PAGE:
Study says people who live in highly walkable, mixed-age environment likely to live longer
When it comes to living to the ripe old age of 100, good genes help but don’t tell the full story. Where you live has a significant impact on the likelihood that you will reach centenarian age, suggests a new study conducted by scientists at Washington State University’s Elson S. Floyd College of Medicine, reports Science Daily.
Published in the International Journal of Environmental Research and Public Health and based on Washington State mortality data, the research team’s findings suggest that Washingtonians who live in highly walkable, mixed-age communities may be more likely to live to their 100th birthday.
They also found socioeconomic status to be correlated, and an additional analysis showed that geographic clusters where the probability of reaching centenarian age is high are located in urban areas and smaller towns with higher socioeconomic status, including the Seattle area and the region around Pullman, Wash.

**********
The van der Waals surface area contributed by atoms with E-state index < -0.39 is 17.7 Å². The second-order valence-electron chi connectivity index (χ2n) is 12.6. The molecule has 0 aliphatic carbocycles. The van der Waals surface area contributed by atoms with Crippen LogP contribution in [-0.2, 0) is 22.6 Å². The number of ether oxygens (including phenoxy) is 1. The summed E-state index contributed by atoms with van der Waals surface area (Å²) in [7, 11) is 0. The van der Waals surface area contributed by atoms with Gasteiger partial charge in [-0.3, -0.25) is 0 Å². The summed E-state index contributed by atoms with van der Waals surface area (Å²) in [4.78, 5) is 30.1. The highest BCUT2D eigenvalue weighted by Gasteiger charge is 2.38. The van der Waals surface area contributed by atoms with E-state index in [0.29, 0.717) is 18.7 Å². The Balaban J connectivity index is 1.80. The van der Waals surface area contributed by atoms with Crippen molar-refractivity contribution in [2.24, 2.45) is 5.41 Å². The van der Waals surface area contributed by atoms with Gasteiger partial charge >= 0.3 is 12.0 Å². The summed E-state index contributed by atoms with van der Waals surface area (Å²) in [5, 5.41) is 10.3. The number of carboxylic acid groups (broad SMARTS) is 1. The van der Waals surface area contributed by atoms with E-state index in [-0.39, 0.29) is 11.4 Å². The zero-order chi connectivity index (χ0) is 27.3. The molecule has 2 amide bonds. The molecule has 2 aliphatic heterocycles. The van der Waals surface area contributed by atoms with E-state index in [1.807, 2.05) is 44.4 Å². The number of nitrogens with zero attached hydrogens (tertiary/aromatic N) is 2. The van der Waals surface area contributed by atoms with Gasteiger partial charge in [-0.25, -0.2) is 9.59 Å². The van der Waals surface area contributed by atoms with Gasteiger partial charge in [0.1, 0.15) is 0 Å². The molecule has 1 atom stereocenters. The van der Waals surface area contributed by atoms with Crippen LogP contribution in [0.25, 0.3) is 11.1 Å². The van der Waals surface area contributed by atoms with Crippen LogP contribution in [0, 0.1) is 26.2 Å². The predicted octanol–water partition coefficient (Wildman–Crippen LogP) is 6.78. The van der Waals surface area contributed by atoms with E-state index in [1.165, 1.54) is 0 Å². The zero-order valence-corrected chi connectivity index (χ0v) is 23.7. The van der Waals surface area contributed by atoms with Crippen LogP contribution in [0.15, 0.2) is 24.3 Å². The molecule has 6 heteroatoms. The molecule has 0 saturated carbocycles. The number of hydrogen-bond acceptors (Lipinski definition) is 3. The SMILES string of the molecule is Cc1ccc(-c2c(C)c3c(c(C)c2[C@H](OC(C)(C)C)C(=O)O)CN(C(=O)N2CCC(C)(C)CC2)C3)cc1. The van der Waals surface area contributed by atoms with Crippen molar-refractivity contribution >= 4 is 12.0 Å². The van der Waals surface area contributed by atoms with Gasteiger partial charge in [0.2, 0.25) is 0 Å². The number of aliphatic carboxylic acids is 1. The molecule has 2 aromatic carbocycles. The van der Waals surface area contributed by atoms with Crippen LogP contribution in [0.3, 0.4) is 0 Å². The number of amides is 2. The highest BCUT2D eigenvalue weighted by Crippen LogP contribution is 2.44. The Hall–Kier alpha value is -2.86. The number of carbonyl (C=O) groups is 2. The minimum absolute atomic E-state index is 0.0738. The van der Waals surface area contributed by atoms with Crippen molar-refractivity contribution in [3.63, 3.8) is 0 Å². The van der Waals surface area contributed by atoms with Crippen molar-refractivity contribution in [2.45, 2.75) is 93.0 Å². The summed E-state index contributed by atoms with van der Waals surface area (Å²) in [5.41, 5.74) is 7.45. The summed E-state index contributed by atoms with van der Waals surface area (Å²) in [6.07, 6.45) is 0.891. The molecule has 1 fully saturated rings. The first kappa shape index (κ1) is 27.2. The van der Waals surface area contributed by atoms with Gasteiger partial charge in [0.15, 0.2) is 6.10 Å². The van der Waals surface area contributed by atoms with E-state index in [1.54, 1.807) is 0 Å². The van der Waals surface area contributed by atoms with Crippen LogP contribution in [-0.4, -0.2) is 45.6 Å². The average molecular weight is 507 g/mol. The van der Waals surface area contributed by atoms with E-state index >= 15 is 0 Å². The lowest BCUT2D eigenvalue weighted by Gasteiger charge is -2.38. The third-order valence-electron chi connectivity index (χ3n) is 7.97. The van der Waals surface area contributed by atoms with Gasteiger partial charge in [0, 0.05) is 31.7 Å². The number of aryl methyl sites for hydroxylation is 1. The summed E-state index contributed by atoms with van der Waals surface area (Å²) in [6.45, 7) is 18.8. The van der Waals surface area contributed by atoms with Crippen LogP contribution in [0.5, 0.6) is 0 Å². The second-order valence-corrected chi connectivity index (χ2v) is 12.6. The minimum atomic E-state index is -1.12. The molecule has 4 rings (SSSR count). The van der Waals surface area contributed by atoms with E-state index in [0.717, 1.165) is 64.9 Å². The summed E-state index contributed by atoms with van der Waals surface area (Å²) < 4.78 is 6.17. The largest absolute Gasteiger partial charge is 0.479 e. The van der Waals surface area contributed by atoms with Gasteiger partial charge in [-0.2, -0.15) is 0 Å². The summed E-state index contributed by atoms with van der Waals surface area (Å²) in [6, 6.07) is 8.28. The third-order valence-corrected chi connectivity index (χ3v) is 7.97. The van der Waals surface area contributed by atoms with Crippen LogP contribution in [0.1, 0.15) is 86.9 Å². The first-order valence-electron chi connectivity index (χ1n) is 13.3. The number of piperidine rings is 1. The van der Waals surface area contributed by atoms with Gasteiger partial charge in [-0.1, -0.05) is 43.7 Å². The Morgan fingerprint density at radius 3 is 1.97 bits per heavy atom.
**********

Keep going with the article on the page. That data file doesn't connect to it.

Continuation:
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“Our study adds to the growing body of evidence that social and environmental factors contribute significantly to longevity, said study author Rajan Bhardwaj, a second-year WSU medical student who took an interest in the topic after serving as a home care aide to his aging grandfather. Earlier research, he said, has estimated that heritable factors only explain about 20 to 35% of an individual’s chances of reaching centenarian age.
“We know from previous research that you can modify, through behavior, your susceptibility to different diseases based on your genetics,” explained Ofer Amram, the study’s senior author and an assistant professor who runs WSU’s Community Health and Spatial Epidemiology (CHaSE) lab.
In other words, when you live in an environment that supports healthy aging, this likely impacts your ability to successfully beat your genetic odds through lifestyle changes. However, there was a gap in knowledge as to the exact environmental and social factors that make for an environment that best supports living to centenarian age, which this study helped to address.
NOTE: This abridged article was lifted verbatim from Science Daily without any addition except for a change of headline